The Love Witch (15)
Icon Home Entertainment, £12.99
Hot on the heels of a limited theatrical release which brings it to the Glasgow Film Theatre for four nights from March 20, Anna Biller's bizarre, day-glo tale about a modern-day witch looking for love also comes to DVD courtesy of Icon. As well as directing, writing and producing, Biller designed the set and costumes for a film she describes as a tragedy but to which you could also apply the terms pastiche, black comedy, supernatural horror and feminist essay.
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The plot: glamorous witch Elaine Parks (Samantha Robinson) arrives in some small Californian town where there is already an established coven bringing her potion-making equipment with her in her red, convertible Ford Mustang, and looking for a man who will love her without limits. Unfortunately, however, those who try seem to end up dead – such as college lecturer Wayne (Jeffrey Vincent Parise) and businessman Richard (Robert Seeley), husband of Elaine's friend Trish (British actress Laura Waddell). Hunky detective Griff Meadow (Gian Keys) is soon on her trail.
There's a lot going on, and just as much to absorb both in terms of the message – the film is about sex, femininity in all its aspects, how women view themselves, each other and men – and the visual aesthetic. In one of the most vivid scenes, Elaine joins Trish for tea in a women-only, Victoriana-themed tea-room dressed like Eliza Doolittle at Ascot: elsewhere she wanders around looking like a cross between a Biba-era fashion model and Samantha from Bewitched. Biller's influences, for the record, are as wide-ranging as Hitchcock, Jacques Demy, Douglas Sirk, German provocateur Rainer Werner Fassbinder and the Italian “giallo” films of Dario Argento – in which respect Peter Strickland's Berberian Sound Studio might be (sort of) comparable. But in truth, The Love Witch is in a genre of one.
Hell Drivers (12)
For the cast alone, this 1957 oddity is worth the admission price. Stanley Baker and Patrick McGoohan play rival drivers for a haulage company which requires their employees to speed through English country lanes at breakneck speeds to meet their order requirements and pick up their bonuses. But also in the crew are Sean Connery, William Hartnell, Gordon Jackson, Sid James, Herbert Lom and Alfie Bass, while elsewhere there are early roles for David McCallum and Jill Ireland. In other words you have James Bond, Dr Who, Danger Man, The Prisoner, one half of the men from UNCLE, one third of The Professionals and the actor with the dirtiest laugh in the Carry On team. Ireland, who married McCallum after meeting him on set, also featured in The Man From UNCLE, though she later married Charles Bronson. The director is Cy Endfield, who would go on to make cast Baker in his 1964 epic, Zulu.
But indulging in actor-spotting and film trivia gathering shouldn't detract from what is a pretty gripping film, as new boy Tom (Baker) and old hand Red (McGoohan) go head to head in a locking of horns which isn't going to end well for either of them. Tom is just out of prison for an unspecified crime that seems to have involved driving and also lost his brother Jimmy (McCallum) the use of his legs. Red, meanwhile, is skimming off money from the haulage operation in cahoots with bent boss Cartley (Hartnell). And in an age of zero hours contracts and workplace pressure, Hell Drivers has some contemporary relevance too.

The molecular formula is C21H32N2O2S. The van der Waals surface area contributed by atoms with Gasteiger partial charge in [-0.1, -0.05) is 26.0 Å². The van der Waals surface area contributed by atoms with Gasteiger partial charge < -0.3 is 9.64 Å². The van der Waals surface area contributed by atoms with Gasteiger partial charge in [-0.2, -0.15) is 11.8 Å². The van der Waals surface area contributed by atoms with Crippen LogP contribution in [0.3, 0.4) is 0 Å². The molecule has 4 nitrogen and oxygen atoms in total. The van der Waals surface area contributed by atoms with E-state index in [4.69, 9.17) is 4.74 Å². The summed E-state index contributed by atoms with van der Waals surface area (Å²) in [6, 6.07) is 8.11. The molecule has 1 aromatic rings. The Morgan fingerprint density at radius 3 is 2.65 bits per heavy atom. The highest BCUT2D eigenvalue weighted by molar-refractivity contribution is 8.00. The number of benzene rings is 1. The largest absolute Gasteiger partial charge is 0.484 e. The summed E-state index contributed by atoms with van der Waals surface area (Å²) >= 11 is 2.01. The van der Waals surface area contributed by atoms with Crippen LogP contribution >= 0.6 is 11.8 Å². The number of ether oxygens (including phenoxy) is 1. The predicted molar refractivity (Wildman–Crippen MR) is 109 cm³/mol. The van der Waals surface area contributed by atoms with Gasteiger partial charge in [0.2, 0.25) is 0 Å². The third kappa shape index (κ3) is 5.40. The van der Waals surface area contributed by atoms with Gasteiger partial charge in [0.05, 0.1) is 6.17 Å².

Multiple Maniacs (18)
Sony Pictures Entertainment, £19.99
The ramshackle, outrageous, blasphemous, funny, brave and utterly tasteless second feature from self-styled Pope of Trash John Waters comes to DVD and Blu-ray as part of the Criterion Collection in a 4K digital restoration supervised by Waters himself. Mind you there's nothing he or restoration can do about a cast who often look as if they're reading lines from prompt cards just off camera. But then that's part of the cult charm of early John Waters films. This one, shot in 1969 and released in 1970, followed his debut, Mondo Trasho, in spirit if nothing else.
All the familiar faces from the director's so-called Dreamland troupe of actors are present and incorrect, notably Divine and Mink Stole, but also David Lochary, Edith Massey, Cookie Mueller and Waters' childhood friend, Mary Vivian Pierce.
Divine plays Lady Divine, who along with her gang of freaks and oddballs travels the suburbs of Baltimore putting on her Cavalcade of Perversion – a Puke Eater and “actual queers kissing” are just two of the attractions – and then robbing the squares who turn up to watch. Soon she and her lover Mr David, also the Cavalcade MC, are squabbling and both planning the other's murder – Divine in the company of Mink Stole, who has just given her a “Rosary job” in the local church (don't ask). Eventually there are bodies everywhere, Lady Divine has been raped twice (once by a giant lobster) and her homicidal spree has brought the National Guard out onto the streets to shoot her down as the soundtrack plays God Save America.
“Violence was this generation’s sacrilege, so I wanted to make a film that would glorify carnage and mayhem for laughs,” Waters wrote in his 1985 autobiography. Mission accomplished. God bless John Waters.